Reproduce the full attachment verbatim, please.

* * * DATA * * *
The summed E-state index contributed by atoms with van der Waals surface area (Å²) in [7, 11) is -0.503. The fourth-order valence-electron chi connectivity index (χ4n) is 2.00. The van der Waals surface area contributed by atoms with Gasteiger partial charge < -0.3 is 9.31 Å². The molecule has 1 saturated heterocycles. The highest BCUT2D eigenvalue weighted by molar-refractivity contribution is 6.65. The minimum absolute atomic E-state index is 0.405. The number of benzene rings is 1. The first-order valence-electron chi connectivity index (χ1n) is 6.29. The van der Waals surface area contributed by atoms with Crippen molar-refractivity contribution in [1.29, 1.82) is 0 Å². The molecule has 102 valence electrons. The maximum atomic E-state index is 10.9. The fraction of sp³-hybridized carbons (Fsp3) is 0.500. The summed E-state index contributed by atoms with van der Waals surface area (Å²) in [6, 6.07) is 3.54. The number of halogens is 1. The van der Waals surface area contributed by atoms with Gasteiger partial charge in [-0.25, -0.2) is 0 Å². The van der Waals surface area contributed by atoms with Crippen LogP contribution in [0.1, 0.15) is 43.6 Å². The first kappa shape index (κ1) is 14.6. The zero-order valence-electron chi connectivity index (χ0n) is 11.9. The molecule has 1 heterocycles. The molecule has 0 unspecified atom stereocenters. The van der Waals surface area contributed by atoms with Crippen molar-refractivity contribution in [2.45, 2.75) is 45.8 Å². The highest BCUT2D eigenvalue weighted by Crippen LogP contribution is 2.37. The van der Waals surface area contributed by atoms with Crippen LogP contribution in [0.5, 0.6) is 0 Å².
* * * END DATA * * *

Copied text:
The summed E-state index contributed by atoms with van der Waals surface area (Å²) in [7, 11) is -0.503. The fourth-order valence-electron chi connectivity index (χ4n) is 2.00. The van der Waals surface area contributed by atoms with Gasteiger partial charge < -0.3 is 9.31 Å². The molecule has 1 saturated heterocycles. The highest BCUT2D eigenvalue weighted by molar-refractivity contribution is 6.65. The minimum absolute atomic E-state index is 0.405. The number of benzene rings is 1. The first-order valence-electron chi connectivity index (χ1n) is 6.29. The van der Waals surface area contributed by atoms with Crippen molar-refractivity contribution in [1.29, 1.82) is 0 Å². The molecule has 102 valence electrons. The maximum atomic E-state index is 10.9. The fraction of sp³-hybridized carbons (Fsp3) is 0.500. The summed E-state index contributed by atoms with van der Waals surface area (Å²) in [6, 6.07) is 3.54. The number of halogens is 1. The van der Waals surface area contributed by atoms with Gasteiger partial charge in [-0.25, -0.2) is 0 Å². The van der Waals surface area contributed by atoms with Crippen LogP contribution in [0.1, 0.15) is 43.6 Å². The first kappa shape index (κ1) is 14.6. The zero-order valence-electron chi connectivity index (χ0n) is 11.9. The molecule has 1 heterocycles. The molecule has 0 unspecified atom stereocenters. The van der Waals surface area contributed by atoms with Crippen molar-refractivity contribution in [2.45, 2.75) is 45.8 Å². The highest BCUT2D eigenvalue weighted by Crippen LogP contribution is 2.37. The van der Waals surface area contributed by atoms with Crippen LogP contribution in [0.5, 0.6) is 0 Å².